FHA offers remedies for HECM program headache
Members of the House Financial Services Committee listened with an attentive ear to proposed cures for the Federal Housing Administration’s biggest headache: the reverse mortgage program.
As it stands now, the FHA may have to seek a first-time Treasury draw of $943 million. To avoid such a critical shock to the housing agency, members from the single-family housing, multifamily housing and health care programs proposed timely changes to preserve the Home Equity Conversion Mortgage program for seniors.
Specifically, FHA would like to limit the amount of the allowable draw; mandate the use of escrow accounts - or money set aside - to ensure continued and timely payment of property charges and require the use of a financial assessment as part of the loan origination process.
The FHA has lost roughly $5 billion from its reverse mortgage program.
If the agency is unable to take the appropriate steps to ensure the reverse mortgage program is fiscally sound for the long run, the U.S. Department of Housing and Urban Development will have to take aggressive short steps to strengthen the program, members of the FHA cautioned.
"With the support of Congress, FHA can make the HECM program financially sound ensuring that fiscally responsible seniors from all walks of life can continue to enjoy the benefits of homeownership during retirement," the housing agency explained.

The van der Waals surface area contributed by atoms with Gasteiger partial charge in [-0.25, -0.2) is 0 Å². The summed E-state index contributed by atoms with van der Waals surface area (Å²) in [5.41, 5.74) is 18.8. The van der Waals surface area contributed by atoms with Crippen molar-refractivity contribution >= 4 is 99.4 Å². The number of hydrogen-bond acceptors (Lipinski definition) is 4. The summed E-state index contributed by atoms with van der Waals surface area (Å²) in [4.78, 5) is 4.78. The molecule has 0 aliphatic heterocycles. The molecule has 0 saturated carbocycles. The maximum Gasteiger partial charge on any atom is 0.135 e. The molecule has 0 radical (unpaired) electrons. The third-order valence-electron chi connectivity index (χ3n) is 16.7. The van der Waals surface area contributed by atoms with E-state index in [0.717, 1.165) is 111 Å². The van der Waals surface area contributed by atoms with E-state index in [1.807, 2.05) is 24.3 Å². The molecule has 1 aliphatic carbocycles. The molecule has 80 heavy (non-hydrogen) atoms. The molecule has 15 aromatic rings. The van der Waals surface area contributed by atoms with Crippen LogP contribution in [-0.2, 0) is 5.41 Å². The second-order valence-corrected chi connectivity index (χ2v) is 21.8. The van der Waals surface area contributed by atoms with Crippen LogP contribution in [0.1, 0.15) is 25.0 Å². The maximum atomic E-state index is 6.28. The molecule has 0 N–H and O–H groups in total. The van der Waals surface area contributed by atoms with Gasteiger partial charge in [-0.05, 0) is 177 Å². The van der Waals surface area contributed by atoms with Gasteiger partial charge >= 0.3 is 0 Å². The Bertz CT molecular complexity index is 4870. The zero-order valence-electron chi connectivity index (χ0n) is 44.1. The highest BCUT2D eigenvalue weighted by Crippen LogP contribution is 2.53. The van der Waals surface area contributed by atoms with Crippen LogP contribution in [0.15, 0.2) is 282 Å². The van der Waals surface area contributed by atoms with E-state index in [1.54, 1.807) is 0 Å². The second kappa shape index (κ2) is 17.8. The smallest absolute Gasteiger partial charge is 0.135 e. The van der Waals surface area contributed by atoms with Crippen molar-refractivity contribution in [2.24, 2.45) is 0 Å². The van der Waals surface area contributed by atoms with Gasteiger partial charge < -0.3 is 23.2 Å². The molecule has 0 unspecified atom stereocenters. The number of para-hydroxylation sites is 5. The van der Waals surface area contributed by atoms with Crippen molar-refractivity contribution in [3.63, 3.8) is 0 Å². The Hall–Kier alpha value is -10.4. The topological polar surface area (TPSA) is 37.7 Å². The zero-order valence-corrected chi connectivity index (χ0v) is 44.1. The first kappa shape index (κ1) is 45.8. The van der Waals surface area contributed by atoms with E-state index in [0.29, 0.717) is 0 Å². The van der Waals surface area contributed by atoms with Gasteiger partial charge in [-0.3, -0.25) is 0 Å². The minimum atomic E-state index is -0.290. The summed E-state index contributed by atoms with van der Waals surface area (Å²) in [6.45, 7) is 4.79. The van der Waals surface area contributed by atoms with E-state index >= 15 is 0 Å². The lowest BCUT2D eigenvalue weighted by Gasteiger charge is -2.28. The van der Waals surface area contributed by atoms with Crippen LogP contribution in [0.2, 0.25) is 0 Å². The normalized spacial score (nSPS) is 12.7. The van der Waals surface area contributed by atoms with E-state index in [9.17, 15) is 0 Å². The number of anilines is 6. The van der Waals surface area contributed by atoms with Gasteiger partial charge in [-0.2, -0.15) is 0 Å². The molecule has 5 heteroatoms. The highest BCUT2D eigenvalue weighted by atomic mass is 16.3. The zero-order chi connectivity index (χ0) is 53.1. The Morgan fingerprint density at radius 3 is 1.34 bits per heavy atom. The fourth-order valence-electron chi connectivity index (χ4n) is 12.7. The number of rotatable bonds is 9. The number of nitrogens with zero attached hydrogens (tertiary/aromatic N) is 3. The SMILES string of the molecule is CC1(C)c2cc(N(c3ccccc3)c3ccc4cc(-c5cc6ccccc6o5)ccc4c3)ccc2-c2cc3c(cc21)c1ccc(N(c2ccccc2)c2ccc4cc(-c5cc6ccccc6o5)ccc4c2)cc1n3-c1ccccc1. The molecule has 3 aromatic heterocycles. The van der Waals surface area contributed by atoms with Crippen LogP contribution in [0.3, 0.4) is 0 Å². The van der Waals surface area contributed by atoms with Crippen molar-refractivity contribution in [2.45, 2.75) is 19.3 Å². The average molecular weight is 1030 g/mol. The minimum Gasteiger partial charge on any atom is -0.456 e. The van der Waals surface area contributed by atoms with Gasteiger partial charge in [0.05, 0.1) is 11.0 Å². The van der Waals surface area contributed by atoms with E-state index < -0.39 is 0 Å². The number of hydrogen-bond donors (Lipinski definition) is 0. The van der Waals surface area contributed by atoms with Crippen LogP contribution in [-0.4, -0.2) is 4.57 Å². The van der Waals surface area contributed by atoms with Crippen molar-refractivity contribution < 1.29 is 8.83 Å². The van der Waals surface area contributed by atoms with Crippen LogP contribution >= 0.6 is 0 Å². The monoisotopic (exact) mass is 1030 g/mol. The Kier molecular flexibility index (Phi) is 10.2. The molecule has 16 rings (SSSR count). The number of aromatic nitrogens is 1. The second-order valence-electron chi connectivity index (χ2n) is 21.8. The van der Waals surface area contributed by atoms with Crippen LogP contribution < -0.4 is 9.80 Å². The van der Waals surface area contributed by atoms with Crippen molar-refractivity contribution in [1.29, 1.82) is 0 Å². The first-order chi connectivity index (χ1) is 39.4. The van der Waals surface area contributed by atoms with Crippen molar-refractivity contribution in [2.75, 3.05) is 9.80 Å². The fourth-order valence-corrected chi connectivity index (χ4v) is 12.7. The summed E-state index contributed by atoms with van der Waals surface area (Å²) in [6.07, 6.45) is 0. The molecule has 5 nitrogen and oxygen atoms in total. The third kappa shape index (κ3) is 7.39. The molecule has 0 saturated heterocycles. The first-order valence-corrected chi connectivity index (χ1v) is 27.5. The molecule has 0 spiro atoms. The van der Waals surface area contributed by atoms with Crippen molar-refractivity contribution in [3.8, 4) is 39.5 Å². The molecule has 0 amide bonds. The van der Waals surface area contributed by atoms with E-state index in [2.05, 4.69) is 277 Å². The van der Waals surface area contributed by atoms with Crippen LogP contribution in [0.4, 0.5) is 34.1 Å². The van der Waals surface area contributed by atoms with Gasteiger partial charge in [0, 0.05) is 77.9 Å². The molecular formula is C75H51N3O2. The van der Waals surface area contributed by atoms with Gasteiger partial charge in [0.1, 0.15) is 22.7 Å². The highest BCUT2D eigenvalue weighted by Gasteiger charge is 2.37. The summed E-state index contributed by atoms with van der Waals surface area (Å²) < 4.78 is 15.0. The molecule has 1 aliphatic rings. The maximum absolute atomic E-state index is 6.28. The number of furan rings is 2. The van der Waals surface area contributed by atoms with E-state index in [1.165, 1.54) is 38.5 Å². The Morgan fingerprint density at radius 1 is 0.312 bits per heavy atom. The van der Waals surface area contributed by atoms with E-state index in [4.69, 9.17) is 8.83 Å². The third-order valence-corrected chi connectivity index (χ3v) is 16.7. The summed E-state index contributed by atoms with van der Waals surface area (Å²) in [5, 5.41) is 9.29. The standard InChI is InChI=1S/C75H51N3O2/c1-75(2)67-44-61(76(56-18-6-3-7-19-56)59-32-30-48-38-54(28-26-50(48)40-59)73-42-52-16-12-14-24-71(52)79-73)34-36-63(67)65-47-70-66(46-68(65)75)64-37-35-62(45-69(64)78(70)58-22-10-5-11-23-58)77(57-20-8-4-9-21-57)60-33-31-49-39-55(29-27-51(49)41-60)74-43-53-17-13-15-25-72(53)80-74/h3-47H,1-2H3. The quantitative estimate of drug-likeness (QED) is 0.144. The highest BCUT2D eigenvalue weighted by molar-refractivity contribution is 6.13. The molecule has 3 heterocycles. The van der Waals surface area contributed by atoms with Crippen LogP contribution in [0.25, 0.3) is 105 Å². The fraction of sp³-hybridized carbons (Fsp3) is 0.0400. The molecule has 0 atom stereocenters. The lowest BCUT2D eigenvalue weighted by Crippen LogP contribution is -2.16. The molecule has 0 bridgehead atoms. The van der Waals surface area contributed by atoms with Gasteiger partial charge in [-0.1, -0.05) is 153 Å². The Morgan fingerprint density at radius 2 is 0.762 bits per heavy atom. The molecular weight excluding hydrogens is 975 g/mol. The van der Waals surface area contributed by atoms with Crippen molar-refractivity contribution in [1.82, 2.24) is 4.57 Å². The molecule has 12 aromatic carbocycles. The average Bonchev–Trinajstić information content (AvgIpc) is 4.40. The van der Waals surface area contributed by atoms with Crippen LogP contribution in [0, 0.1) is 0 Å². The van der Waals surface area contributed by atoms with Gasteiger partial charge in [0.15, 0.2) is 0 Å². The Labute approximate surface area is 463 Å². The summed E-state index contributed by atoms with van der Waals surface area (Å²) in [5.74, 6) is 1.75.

Last month, the FHA announced the Office of Multifamily Housing will reorganize its headquarters structure and consolidate field office operations.
"By taking proactive steps, the Office of Multifamily Housing Programs will better serve customers and stakeholders, by operating more efficiently and consistently and improving risk management, all in an era where HUD and agencies across the government are working diligently to determine how best to do more with less," the agency explained in prepared testimony.
The FHA members also outlined initiatives to transform the agency's multifamily business model. Prior to the hearing, FHA Commissioner Carol Galante discussed a few of those goals with HousingWire.
The agency wants to launch more routine and effective workload sharing across the country, which would reduce unevenly distributed pressure on staff and consequently, reduce customer wait times and application backlogs.
"A workload sharing pilot is already in process throughout the country, receiving positive feedback from customers and staff," FHA officials said.
"Other account executives with less expertise will focus on non-troubled portfolio while building the expertise and skill sets to manage more complex transactions."